Global Macro / Markets / Investing: With markets going crypto-crazy, SEC chairman weighs in – Tech Crunch Who’s Afraid of Bitcoin? The Futures Traders Going Short – WSJ ETFs shattered their growth records in 2017 – Apple News Bitcoin Futures Set Scene for More Gambling – NY Times Will Robots Take Our Children’s Jobs? –

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Macro Afternoon

by Chris Becker A lack of trading volume as risk markets hesitate before the dual ECB/Fed meeting this week saw most Asian stock markets retreat slightly today, with currency markets also relatively stable. Oil prices gained a little, particularly Brent crude, but overall a calm before the storm. In mainland China the Shanghai Composite has given back

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#SardineSydney’s trains hit breaking point

By Leith van Onselen Another week, another #SardineSydney story in the mainstream media on how the city’s population is swelling way above the capacity of its infrastructure. The latest example relates to Sydney’s long suffering trains, where skyrocketing passenger numbers have again caused chronic crush-loading chaos. From The ABC [my emphasis]: Sydney Trains has apologised

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Barclays: Australian dollar worst of the G10 ahead

Via Barclays: We see AUD under-performance against G10 currencies. Australia’s growth and inflation are likely to remain subdued. Given its late-cycle position, secular adjustments in the commodity sector and downside risks to construction activity and investment. The AUD remains overvalued and its carry advantage over the USD is likely to continue to narrow, with the

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Amid flammable high-rise, building operators turn off fire alarms

By Leith van Onselen In the wake of June’s Grenfell tower disaster in London, which claimed the lives of around 80 people, a special Victorian Taskforce interim report last week identified 1,400 buildings with flammable cladding, including eight hospitals. But rather than the Grenfell tower disaster prompting caution and vigilance, some Melbourne building operators have

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There’s merit in giving states greater taxing powers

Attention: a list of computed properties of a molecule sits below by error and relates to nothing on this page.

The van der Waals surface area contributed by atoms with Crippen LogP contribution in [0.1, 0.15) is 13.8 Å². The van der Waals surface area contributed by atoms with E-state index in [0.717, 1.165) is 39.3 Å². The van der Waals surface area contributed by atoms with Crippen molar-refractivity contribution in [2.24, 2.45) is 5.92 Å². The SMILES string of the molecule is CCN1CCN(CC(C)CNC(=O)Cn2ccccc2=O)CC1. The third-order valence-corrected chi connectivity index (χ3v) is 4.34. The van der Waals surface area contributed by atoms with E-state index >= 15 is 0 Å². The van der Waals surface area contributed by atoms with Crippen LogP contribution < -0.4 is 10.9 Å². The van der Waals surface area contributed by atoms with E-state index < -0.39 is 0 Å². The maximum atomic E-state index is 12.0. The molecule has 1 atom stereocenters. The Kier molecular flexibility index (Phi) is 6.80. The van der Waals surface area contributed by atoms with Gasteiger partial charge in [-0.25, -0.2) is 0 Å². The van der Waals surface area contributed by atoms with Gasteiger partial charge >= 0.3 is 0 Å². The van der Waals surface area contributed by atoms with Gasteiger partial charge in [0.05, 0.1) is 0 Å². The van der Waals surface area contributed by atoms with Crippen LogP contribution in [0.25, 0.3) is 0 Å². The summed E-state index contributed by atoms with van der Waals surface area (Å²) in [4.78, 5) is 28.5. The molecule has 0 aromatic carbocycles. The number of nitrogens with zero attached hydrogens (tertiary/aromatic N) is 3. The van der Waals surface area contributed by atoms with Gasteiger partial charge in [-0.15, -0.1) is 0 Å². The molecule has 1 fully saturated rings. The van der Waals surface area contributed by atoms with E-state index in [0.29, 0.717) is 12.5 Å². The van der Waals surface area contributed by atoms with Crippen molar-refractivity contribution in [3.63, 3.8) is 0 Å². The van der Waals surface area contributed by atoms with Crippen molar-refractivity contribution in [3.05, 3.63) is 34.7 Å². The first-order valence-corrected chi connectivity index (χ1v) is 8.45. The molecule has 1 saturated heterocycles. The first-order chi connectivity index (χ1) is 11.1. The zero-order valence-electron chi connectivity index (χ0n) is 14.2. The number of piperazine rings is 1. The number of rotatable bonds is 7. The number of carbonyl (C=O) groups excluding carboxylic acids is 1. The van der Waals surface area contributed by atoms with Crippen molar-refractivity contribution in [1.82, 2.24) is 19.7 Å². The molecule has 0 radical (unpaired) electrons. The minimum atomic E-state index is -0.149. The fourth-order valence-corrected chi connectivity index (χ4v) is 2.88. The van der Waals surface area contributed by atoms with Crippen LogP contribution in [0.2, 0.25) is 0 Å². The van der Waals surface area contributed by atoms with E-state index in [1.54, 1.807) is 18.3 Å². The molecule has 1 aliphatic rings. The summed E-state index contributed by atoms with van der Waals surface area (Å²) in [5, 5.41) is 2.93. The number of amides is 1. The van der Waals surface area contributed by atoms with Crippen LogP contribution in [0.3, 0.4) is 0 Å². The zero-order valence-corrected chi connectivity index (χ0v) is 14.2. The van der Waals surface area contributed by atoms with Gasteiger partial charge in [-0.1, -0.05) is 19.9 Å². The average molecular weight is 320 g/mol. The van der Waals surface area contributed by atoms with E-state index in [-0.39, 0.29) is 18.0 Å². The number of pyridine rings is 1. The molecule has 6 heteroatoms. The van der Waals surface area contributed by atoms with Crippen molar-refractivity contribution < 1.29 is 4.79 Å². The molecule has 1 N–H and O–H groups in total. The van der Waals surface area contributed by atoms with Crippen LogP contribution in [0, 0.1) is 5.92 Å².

By Leith van Onselen The Institute of Public Affairs (IPA) has proposed adopting a system of “competitive federalism”, whereby the states would be responsible for setting their own GST rate and retaining the revenue. IPA executive director John Roskam suggests that the states and territories could also be allowed to impose their own income taxes.

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ASX fails to launch again

In what is becoming a regular feature of the local stock market, strong overnight leads from Europe and the US opened the bourse up but it faded through the morning: Big Iron is up on China’s rapidly easing credit growth. Go figure: Pensioner killing roars on: Big Gold is sinking at last: Big Sleazy is

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Specufestors continue to pull back from Sydney’s housing bubble

By Leith van Onselen Australia’s speculator frenzy has continued to moderate, according to today’s Lending Finance data for October, released by the ABS. As shown below, the annual value of investor loans in New South Wales (read Sydney) continues to fall, whereas Victoria (read Melbourne) – the second hottest market – continues to rise slowly. By

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ABS: Sydney drove property prices down in September quarter

By Leith van Onselen The ABS has today released its property price index – incorporating both detached houses and units – which registered a 0.2% decline in home values nationally over the September quarter but an 8.3% gain over the year, a slowing from the 10.2% annual growth initially reported in the year to June:

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NAB Business Survey crashes back to earth

The dream is over for the NAB survey: Last month’s surprise spike in business conditions was more than unwound in November, although that was partly expected. Despite the drop, business conditions remain well above the long-run average and are at solid levels across most of the economy. Forward orders were stronger as well. The construction

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Treasury sets up Black Hole Malcolm’s final humiliation

Via the AFR today: Malcolm Turnbull says he has delivered on the promise he made when he deposed Tony Abbott that he would restore confidence, create jobs and boost economic growth. And he has reassured disillusioned voters that while some of the “very big distractions” of this year were not of his government’s making, they